Interpreter – Peter Pei
“Chinese President Xi Jinping’s state visit to Australia coincided with the first Australia-China State/Provincial Leaders Forum, which was held in Sydney on 19 November. I was engaged to facilitate communication between Chinese and Australian leaders. I felt extremely lucky to be a member of the Chin team and had a horizon-broadening opportunity to use my interpreting skills at such a high-profile event, during which I was assigned to interpret for the Premier of Queensland and the Deputy Premier of NSW during their meetings with different Chinese Governors or Mayors.
I was able to get a glimpse of Diplomatic Interpreting, which is quite different from our usual interpreting in Australia, as clients of diplomatic interpreting are usually Government officials and VIPs, and the expectations and requirements of an interpreter for such an occasion are also different. An interpreter interpreting for formal discussions between politicians of two countries should not only be accurate, fluent and swift during the interpreting, but should also mind their voice, intonation, demeanour and other non-language skills. Since you are exposed to the press and cameras, the interpreter should know where to stand when the leaders are having photos taken. ”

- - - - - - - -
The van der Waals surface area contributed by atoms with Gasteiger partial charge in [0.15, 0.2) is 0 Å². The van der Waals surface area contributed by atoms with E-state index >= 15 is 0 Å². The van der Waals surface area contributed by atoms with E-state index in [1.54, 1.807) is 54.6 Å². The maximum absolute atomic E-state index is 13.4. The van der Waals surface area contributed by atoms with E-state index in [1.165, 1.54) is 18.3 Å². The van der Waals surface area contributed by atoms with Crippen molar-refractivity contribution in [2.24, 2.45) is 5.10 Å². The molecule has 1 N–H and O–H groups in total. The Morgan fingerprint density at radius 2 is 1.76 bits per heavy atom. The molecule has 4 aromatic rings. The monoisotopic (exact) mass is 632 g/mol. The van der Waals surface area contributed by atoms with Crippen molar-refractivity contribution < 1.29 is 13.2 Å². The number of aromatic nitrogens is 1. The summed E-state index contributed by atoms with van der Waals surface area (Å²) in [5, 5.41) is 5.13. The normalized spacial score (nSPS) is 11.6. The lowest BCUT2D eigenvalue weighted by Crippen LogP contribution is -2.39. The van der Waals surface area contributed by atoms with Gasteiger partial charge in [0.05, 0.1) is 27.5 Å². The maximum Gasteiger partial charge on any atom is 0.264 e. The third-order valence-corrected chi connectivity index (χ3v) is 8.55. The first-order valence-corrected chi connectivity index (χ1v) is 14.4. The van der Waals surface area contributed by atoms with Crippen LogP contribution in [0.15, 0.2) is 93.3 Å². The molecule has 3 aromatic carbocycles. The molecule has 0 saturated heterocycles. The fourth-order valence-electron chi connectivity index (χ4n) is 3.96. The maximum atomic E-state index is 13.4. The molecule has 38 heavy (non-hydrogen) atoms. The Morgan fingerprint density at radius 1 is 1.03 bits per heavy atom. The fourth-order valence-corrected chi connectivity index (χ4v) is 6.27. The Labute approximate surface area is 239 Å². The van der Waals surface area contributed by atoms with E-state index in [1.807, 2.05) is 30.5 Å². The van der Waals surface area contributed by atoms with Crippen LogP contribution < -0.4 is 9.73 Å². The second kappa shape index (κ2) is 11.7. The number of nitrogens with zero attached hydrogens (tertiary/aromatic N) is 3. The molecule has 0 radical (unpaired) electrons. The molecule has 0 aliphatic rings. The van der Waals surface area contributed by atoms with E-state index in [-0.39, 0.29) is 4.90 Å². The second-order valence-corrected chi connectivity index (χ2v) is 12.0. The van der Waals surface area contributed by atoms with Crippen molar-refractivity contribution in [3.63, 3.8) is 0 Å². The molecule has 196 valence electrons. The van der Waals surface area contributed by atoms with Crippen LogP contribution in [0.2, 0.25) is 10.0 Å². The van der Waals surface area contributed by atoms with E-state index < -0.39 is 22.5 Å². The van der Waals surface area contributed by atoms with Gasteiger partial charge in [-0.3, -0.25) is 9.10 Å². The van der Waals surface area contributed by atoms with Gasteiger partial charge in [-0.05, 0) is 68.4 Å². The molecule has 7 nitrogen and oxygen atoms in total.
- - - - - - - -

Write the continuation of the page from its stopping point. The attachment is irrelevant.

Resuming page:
Interpreter – Marcus Liu
“I was the interpreter for the Bacon family led by Mrs Honey Bacon in their meeting with the President and the First Lady. You may recall that it was former Tasmanian Premier the late Jim Bacon who brought the Sister-State relationship to China (with Fujian Province). I was very fortunate because Mrs Honey Bacon has worked with interpreters before. However, it was probably the first time for any of us to meet a person of such importance and influence in the world. Even the order of entry to the room has to be considered and I realised that it’s actually often the case that in such circumstances the interpreter is more experienced than the actual interlocutors. I was happy to assist in getting it right and all of us in the right order…